Distal phalanx injures are often crush injuries. If it is only the distal phalanx that is fractured, then repair of any laceration with careful attention to nailbed repair if needed usually gives appropriate realignment of the fracture. A transverse distal phalanx injury may be unstable and require surgical treatment.
Hyperflexion injuries can cause Salter-Harris fractures. Salter-Harris fractures, especially type I and II often found in children, can often be treated with splinting if the displacement and angulation are small. Displaced physeal injuries should be referred. Salter-Harris fracture type III is more common in adolescents and may require surgical treatment with open reduction and fixation.
Proximal phalanx fractures often angulate and may rotate because of the phalanx’s intrinsic muscles. If the displacement and angulation are minimal then splinting with followup in 3-5 days is usually appropriate. If there are concerns about the angulation or displacement then the patient should be referred.
Mallet thumb (mallet finger is sometimes called baseball finger) is caused when the extensor tendon is injured. It is usually treated with splinting for several weeks.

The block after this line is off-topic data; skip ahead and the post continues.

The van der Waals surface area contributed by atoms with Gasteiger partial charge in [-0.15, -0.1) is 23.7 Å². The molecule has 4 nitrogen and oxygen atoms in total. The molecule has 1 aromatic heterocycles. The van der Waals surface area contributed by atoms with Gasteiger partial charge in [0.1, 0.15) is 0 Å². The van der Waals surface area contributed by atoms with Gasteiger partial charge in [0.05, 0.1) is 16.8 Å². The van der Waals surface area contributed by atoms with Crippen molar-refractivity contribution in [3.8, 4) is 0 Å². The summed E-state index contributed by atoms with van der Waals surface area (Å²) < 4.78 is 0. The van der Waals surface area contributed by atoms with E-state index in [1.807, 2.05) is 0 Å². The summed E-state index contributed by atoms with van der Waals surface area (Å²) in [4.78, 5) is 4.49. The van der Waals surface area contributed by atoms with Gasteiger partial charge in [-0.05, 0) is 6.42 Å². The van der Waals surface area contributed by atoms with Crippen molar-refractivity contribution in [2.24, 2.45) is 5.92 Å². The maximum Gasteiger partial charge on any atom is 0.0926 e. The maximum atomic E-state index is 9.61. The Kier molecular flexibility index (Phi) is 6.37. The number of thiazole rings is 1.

Gamekeeper or skier’s thumb (caused by falling onto ski poles) is an avulsion of the ulnar collateral ligament of the proximal phalanx. Falling onto bike handlebars is also a common cause. This is usually treated with casting but may require surgery.
Thumb metacarpal fractures of the neck or shaft usually are treated like other phalanx injuries. Metacarpal base fractures often require surgical fixation because of the physis and/or intraarticular involvement.
Dislocations are often hyperextension injuries. The proximal interphalangeal joint is usually easily reduced. Metacarpal-phalangeal dislocations are more difficult and may require surgical reduction. Any dislocation that appears to be unstable after more conservative treatment may require surgical treatment. Surgical treatment is usually indicated if there is a dislocation that is not reducible, or the joint is unstable after relocation, or if there is an open injury or a chronic dislocation.
Questions for Further Discussion